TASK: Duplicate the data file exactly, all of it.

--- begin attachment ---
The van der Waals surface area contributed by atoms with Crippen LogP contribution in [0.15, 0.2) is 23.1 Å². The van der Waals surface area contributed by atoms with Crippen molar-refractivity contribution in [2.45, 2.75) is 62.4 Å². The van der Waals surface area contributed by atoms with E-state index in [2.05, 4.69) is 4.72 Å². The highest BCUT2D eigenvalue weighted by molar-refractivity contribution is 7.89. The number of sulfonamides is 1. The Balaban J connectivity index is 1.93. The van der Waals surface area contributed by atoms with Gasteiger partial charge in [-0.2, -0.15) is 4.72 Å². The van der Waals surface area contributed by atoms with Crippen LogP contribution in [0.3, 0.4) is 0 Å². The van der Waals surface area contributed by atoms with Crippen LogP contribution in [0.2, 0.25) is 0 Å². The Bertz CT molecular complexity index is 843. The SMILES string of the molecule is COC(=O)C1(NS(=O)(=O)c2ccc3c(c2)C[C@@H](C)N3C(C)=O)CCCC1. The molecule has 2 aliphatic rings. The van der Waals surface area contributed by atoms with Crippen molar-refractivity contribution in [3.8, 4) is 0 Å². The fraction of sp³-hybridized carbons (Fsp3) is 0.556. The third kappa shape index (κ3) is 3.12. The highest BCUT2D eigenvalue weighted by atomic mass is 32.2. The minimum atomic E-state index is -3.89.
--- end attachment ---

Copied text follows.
The van der Waals surface area contributed by atoms with Crippen LogP contribution in [0.15, 0.2) is 23.1 Å². The van der Waals surface area contributed by atoms with Crippen molar-refractivity contribution in [2.45, 2.75) is 62.4 Å². The van der Waals surface area contributed by atoms with E-state index in [2.05, 4.69) is 4.72 Å². The highest BCUT2D eigenvalue weighted by molar-refractivity contribution is 7.89. The number of sulfonamides is 1. The Balaban J connectivity index is 1.93. The van der Waals surface area contributed by atoms with Gasteiger partial charge in [-0.2, -0.15) is 4.72 Å². The van der Waals surface area contributed by atoms with Crippen LogP contribution in [0.3, 0.4) is 0 Å². The van der Waals surface area contributed by atoms with Crippen LogP contribution in [0.2, 0.25) is 0 Å². The Bertz CT molecular complexity index is 843. The SMILES string of the molecule is COC(=O)C1(NS(=O)(=O)c2ccc3c(c2)C[C@@H](C)N3C(C)=O)CCCC1. The molecule has 2 aliphatic rings. The van der Waals surface area contributed by atoms with Crippen molar-refractivity contribution in [3.8, 4) is 0 Å². The fraction of sp³-hybridized carbons (Fsp3) is 0.556. The third kappa shape index (κ3) is 3.12. The highest BCUT2D eigenvalue weighted by atomic mass is 32.2. The minimum atomic E-state index is -3.89.